Dust: The Main Environmental Hazard for Solar Energy

Solar energy has become the world’s best and most promising technology for new energy installations, rapidly gaining global acceptance thanks to ever-decreasing costs and ongoing mega-programs.

Advances in technology are also a key driver in improving the efficiency of solar energy, with the current double-digit boost coming from bifacial panels.

Dust: The Main Environmental Hazard for Solar Energy

Image Credit: OTT HydroMet - Solar Energy

The projected lifetime of photovoltaic systems has also been extended to a significant degree, from an initial 20-year standard to as many as 25 or 30 years in some instances.

Despite this groundswell of solar growth, one key factor continues to limit the performance of PV systems – dust and other forms of soiling accumulate on the glass surface of solar panels, preventing light from reaching the embedded cells.

Soiling is largely impacted by location as well as weather, meaning this is worse in areas suffering from air pollution, deserts (for example, the U.S. Southwest) and solar arrays that utilize flat tilt designs.

Soiling on residential rooftop systems, industrial or commercial PV installations or utility-scale arrays can have a surprisingly significant impact.

Even moderate soiling resulting from a failure to clean panels on a monthly basis has been calculated to account for a 30% energy yield loss per year. In the longer term, cumulative soiling, cementation or hard caking of dust and other materials can lead to a 100% loss of yield.

Soiling remains a complicated and challenging solar industry problem.

Analysis by the U.S. National Renewable Energy Laboratory has found that soiling causes uncertainty of supply, driving up the cost of solar energy due to lost production, higher maintenance costs, and, therefore, higher financing rates.

Developing an Effective Cleaning Schedule

A recent white paper on soiling produced by Kipp & Zonen entitled “Solar Panel Soiling” provides detailed information on the soiling issue from an economic, geographic and technical perspective.

The white paper also features a review of available panel monitoring solutions and an array of options for cleaning technology.

Addressing soiling requires owners first to understand soiling and recognize how to clean panels appropriately. The development of an appropriate and effective cleaning schedule is often the most elusive element in the soiling solution, however.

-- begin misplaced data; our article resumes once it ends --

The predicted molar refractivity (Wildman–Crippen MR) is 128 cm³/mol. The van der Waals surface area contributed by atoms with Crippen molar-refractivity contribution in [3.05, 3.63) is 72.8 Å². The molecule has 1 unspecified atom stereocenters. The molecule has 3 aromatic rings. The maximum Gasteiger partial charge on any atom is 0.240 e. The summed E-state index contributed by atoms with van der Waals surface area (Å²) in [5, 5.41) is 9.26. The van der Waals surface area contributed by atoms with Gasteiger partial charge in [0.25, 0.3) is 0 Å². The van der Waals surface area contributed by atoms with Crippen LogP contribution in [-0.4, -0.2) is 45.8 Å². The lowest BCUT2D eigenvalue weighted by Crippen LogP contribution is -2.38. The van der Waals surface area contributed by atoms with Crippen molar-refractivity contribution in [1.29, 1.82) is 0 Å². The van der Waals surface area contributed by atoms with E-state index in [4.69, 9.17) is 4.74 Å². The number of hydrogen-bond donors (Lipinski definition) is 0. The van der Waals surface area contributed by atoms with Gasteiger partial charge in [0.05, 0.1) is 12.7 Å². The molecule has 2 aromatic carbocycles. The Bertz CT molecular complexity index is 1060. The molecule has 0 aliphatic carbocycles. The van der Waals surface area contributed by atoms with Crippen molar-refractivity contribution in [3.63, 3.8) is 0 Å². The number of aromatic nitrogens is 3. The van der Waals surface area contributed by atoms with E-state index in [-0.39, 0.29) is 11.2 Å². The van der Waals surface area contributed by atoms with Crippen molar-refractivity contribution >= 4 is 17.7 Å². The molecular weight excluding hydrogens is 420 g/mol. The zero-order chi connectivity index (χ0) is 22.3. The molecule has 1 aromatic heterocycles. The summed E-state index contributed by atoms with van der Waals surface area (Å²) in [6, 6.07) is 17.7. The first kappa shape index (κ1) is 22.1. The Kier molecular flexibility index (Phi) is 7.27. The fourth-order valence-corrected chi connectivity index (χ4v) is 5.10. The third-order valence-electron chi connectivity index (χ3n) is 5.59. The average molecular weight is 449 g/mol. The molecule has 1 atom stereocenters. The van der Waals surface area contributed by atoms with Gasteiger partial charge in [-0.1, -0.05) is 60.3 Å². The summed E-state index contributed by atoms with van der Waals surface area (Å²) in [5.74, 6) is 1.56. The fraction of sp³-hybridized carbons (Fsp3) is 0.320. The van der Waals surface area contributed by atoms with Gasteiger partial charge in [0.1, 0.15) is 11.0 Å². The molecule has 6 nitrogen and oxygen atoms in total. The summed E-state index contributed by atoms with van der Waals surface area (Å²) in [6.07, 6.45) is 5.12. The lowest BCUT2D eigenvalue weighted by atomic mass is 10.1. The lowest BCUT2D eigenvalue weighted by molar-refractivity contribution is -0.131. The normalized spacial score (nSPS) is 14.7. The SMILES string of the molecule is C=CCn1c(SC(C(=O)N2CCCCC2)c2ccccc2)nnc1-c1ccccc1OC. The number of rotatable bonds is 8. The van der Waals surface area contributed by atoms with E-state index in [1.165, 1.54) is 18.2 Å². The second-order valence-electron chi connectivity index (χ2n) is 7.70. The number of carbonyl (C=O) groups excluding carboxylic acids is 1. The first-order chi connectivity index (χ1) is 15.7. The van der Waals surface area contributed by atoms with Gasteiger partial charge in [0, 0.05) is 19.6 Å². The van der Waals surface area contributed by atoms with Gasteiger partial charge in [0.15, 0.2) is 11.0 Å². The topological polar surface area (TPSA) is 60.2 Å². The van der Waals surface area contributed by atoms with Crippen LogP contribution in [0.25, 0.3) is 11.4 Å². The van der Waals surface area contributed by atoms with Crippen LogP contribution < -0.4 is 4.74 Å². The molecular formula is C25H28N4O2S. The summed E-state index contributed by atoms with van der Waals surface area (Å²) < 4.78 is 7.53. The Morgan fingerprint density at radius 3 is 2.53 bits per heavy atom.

Being able to measure the soiling losses, seeing the soiling trend line and knowing the local precipitation forecast makes it is easier to decide whether to clean or wait. Local factories or composting facilities that produce dust can be a factor in areas where one wouldn’t expect PV panel soiling to be an issue.

Donald van Velsen, Product Manager, Kipp & Zonen

One highly advantageous tool for ascertaining the cost-effectiveness of panel cleaning is the DustIQ monitoring system from Kipp & Zonen.

Dust: The Main Environmental Hazard for Solar Energy

Image Credit: OTT HydroMet - Solar Energy

The system leverages the power of Optical Soiling Measurement (OSM) technology to determine the amount of soiling while utilizing a photodiode to measure any light scattered by dust and other soiling materials on the solar panel glass. 

DustIQ features its own PV cell, which enables the unit to be calibrated to accommodate local dust characteristics to better predict soiling – these characteristics can vary greatly in terms of particle size and color.

Van Helsen elaborates: “It’s not the color of the dust that influences the effect of the soiling but the sunlight reflection and absorption of the local actual soiling. This is why the DustIQ offers a local dust calibration using the sensors and an actual built-in PV cell.”

Once owners are aware that the energy yield of a specific PV system is down 5%, 10% or more, they can make informed decisions to clean panels at the most cost-effective time, defining an appropriate trigger-point at which to act.

Cleaning Options

Professional solar panel cleaners typically charge between $10 to $20 per panel when cleaning residential systems, but the majority of DIY owners will perform the task themselves.

This self-cleaning is a viable option for a solar homeowner who requires only a step ladder and a hose to clean the panels twice a year. Utility solar system owners, however, are faced with comparatively expensive options when cleaning large-scale installations.

A typical solar maintenance company will quote close to $500 per day to equip and run a maintenance truck. Manually operated, water-free cleaning systems can be costly, prompting the increased mainstream use of robotic solar panel cleaning systems, including drone-based solutions.

It is estimated that up to 100 gigawatts of new solar is installed globally every year, prompting solar system maintenance to become a substantial industry by itself. This growing market has also led to an increased preventative demand for special coatings for solar panel glass that are able to shed soiling.

A 2017 study by Transparency Market Research entitled “Solar Panel Coatings Market – Global Industry Analysis, Size, Share, Growth, Trends, and Forecast, 2017-2026” highlighted that the market for solar panel coatings – which shed dust among other functions — was estimated at $2 billion per year.

The analysts conducting this study also suggested that the solar coatings market will expand at a rate of approximately 27% over the following five years.

Acknowledgments

Produced from materials originally authored by Charles W. Thurston from OTT HydroMet.

This information has been sourced, reviewed and adapted from materials provided by OTT HydroMet - Solar Energy.

For more information on this source, please visit OTT HydroMet - Solar Energy.

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